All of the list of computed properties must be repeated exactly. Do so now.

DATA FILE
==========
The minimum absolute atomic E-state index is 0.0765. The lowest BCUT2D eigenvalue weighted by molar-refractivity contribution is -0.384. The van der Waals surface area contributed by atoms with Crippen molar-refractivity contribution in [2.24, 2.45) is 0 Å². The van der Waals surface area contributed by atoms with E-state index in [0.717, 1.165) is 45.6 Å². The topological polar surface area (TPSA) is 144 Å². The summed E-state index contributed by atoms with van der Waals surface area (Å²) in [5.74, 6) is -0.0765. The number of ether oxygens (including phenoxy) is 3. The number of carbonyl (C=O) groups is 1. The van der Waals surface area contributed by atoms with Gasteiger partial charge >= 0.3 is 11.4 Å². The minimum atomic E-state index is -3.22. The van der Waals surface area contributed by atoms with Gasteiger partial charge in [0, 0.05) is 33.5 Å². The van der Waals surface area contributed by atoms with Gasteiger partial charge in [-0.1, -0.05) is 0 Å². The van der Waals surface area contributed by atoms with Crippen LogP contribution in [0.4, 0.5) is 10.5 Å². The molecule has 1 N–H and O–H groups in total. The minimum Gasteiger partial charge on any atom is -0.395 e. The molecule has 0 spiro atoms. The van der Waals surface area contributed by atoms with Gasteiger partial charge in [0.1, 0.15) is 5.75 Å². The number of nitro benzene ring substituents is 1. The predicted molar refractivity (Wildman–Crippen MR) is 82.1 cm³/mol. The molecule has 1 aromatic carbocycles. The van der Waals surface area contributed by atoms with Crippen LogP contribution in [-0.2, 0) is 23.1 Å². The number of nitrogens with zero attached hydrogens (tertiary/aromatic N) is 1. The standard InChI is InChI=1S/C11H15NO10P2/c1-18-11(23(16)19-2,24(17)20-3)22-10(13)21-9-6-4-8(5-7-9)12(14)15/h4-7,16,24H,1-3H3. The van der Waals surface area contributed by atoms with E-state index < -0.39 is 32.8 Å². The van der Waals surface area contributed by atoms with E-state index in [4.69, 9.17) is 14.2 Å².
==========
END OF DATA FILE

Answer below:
The minimum absolute atomic E-state index is 0.0765. The lowest BCUT2D eigenvalue weighted by molar-refractivity contribution is -0.384. The van der Waals surface area contributed by atoms with Crippen molar-refractivity contribution in [2.24, 2.45) is 0 Å². The van der Waals surface area contributed by atoms with E-state index in [0.717, 1.165) is 45.6 Å². The topological polar surface area (TPSA) is 144 Å². The summed E-state index contributed by atoms with van der Waals surface area (Å²) in [5.74, 6) is -0.0765. The number of ether oxygens (including phenoxy) is 3. The number of carbonyl (C=O) groups is 1. The van der Waals surface area contributed by atoms with Gasteiger partial charge >= 0.3 is 11.4 Å². The minimum atomic E-state index is -3.22. The van der Waals surface area contributed by atoms with Gasteiger partial charge in [0, 0.05) is 33.5 Å². The van der Waals surface area contributed by atoms with Gasteiger partial charge in [-0.1, -0.05) is 0 Å². The van der Waals surface area contributed by atoms with Crippen LogP contribution in [0.4, 0.5) is 10.5 Å². The molecule has 1 N–H and O–H groups in total. The minimum Gasteiger partial charge on any atom is -0.395 e. The molecule has 0 spiro atoms. The van der Waals surface area contributed by atoms with Gasteiger partial charge in [0.1, 0.15) is 5.75 Å². The number of nitro benzene ring substituents is 1. The predicted molar refractivity (Wildman–Crippen MR) is 82.1 cm³/mol. The molecule has 1 aromatic carbocycles. The van der Waals surface area contributed by atoms with Crippen LogP contribution in [-0.2, 0) is 23.1 Å². The number of nitrogens with zero attached hydrogens (tertiary/aromatic N) is 1. The standard InChI is InChI=1S/C11H15NO10P2/c1-18-11(23(16)19-2,24(17)20-3)22-10(13)21-9-6-4-8(5-7-9)12(14)15/h4-7,16,24H,1-3H3. The van der Waals surface area contributed by atoms with E-state index < -0.39 is 32.8 Å². The van der Waals surface area contributed by atoms with E-state index in [4.69, 9.17) is 14.2 Å².